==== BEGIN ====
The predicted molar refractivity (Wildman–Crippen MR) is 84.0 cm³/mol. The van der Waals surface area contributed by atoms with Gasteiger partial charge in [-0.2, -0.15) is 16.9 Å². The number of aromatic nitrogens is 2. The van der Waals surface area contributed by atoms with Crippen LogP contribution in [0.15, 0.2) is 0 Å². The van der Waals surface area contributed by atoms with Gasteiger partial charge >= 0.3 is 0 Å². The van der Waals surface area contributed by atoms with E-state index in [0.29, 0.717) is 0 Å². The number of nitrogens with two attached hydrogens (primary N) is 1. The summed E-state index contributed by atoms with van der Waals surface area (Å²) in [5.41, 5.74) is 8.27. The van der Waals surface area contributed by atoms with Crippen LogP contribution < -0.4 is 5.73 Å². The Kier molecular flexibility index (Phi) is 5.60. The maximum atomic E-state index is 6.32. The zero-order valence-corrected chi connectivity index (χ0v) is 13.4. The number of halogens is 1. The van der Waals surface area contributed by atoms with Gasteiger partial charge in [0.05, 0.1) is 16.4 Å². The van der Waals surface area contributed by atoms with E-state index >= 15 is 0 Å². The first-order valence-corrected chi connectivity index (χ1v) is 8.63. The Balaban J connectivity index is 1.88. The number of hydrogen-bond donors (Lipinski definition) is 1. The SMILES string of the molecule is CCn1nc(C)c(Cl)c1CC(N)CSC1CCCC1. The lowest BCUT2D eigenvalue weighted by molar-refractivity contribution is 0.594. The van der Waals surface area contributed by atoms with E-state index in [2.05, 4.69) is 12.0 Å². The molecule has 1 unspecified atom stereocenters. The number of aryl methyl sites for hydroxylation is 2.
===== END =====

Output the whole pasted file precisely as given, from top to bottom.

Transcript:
The predicted molar refractivity (Wildman–Crippen MR) is 84.0 cm³/mol. The van der Waals surface area contributed by atoms with Gasteiger partial charge in [-0.2, -0.15) is 16.9 Å². The number of aromatic nitrogens is 2. The van der Waals surface area contributed by atoms with Crippen LogP contribution in [0.15, 0.2) is 0 Å². The van der Waals surface area contributed by atoms with Gasteiger partial charge >= 0.3 is 0 Å². The van der Waals surface area contributed by atoms with E-state index in [0.29, 0.717) is 0 Å². The number of nitrogens with two attached hydrogens (primary N) is 1. The summed E-state index contributed by atoms with van der Waals surface area (Å²) in [5.41, 5.74) is 8.27. The van der Waals surface area contributed by atoms with Crippen LogP contribution < -0.4 is 5.73 Å². The Kier molecular flexibility index (Phi) is 5.60. The maximum atomic E-state index is 6.32. The zero-order valence-corrected chi connectivity index (χ0v) is 13.4. The number of halogens is 1. The van der Waals surface area contributed by atoms with Gasteiger partial charge in [0.05, 0.1) is 16.4 Å². The van der Waals surface area contributed by atoms with E-state index >= 15 is 0 Å². The first-order valence-corrected chi connectivity index (χ1v) is 8.63. The Balaban J connectivity index is 1.88. The number of hydrogen-bond donors (Lipinski definition) is 1. The SMILES string of the molecule is CCn1nc(C)c(Cl)c1CC(N)CSC1CCCC1. The lowest BCUT2D eigenvalue weighted by molar-refractivity contribution is 0.594. The van der Waals surface area contributed by atoms with E-state index in [2.05, 4.69) is 12.0 Å². The molecule has 1 unspecified atom stereocenters. The number of aryl methyl sites for hydroxylation is 2.